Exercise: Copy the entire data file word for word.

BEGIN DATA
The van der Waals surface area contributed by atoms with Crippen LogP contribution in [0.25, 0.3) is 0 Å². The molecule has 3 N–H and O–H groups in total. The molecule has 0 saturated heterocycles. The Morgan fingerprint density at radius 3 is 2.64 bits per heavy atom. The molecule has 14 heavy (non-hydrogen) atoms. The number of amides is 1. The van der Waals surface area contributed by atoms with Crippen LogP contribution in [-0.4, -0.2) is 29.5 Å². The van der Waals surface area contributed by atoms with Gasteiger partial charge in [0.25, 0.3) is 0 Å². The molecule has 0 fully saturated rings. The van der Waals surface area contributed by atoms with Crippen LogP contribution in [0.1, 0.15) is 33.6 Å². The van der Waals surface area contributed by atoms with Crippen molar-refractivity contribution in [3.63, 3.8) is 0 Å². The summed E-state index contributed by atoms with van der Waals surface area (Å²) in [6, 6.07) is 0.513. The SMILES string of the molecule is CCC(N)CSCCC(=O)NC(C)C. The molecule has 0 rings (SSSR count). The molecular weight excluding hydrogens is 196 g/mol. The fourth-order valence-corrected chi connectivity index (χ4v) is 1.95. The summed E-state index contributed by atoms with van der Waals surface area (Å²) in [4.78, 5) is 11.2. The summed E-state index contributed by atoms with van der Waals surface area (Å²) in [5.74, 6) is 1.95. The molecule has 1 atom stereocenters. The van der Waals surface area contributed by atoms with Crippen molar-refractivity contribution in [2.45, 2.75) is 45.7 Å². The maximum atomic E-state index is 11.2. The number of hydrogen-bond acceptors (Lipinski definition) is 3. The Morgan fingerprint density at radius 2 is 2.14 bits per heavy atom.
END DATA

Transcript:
The van der Waals surface area contributed by atoms with Crippen LogP contribution in [0.25, 0.3) is 0 Å². The molecule has 3 N–H and O–H groups in total. The molecule has 0 saturated heterocycles. The Morgan fingerprint density at radius 3 is 2.64 bits per heavy atom. The molecule has 14 heavy (non-hydrogen) atoms. The number of amides is 1. The van der Waals surface area contributed by atoms with Crippen LogP contribution in [-0.4, -0.2) is 29.5 Å². The van der Waals surface area contributed by atoms with Gasteiger partial charge in [0.25, 0.3) is 0 Å². The molecule has 0 fully saturated rings. The van der Waals surface area contributed by atoms with Crippen LogP contribution in [0.1, 0.15) is 33.6 Å². The van der Waals surface area contributed by atoms with Crippen molar-refractivity contribution in [3.63, 3.8) is 0 Å². The summed E-state index contributed by atoms with van der Waals surface area (Å²) in [6, 6.07) is 0.513. The SMILES string of the molecule is CCC(N)CSCCC(=O)NC(C)C. The molecule has 0 rings (SSSR count). The molecular weight excluding hydrogens is 196 g/mol. The fourth-order valence-corrected chi connectivity index (χ4v) is 1.95. The summed E-state index contributed by atoms with van der Waals surface area (Å²) in [4.78, 5) is 11.2. The summed E-state index contributed by atoms with van der Waals surface area (Å²) in [5.74, 6) is 1.95. The molecule has 1 atom stereocenters. The van der Waals surface area contributed by atoms with Crippen molar-refractivity contribution in [2.45, 2.75) is 45.7 Å². The maximum atomic E-state index is 11.2. The number of hydrogen-bond acceptors (Lipinski definition) is 3. The Morgan fingerprint density at radius 2 is 2.14 bits per heavy atom.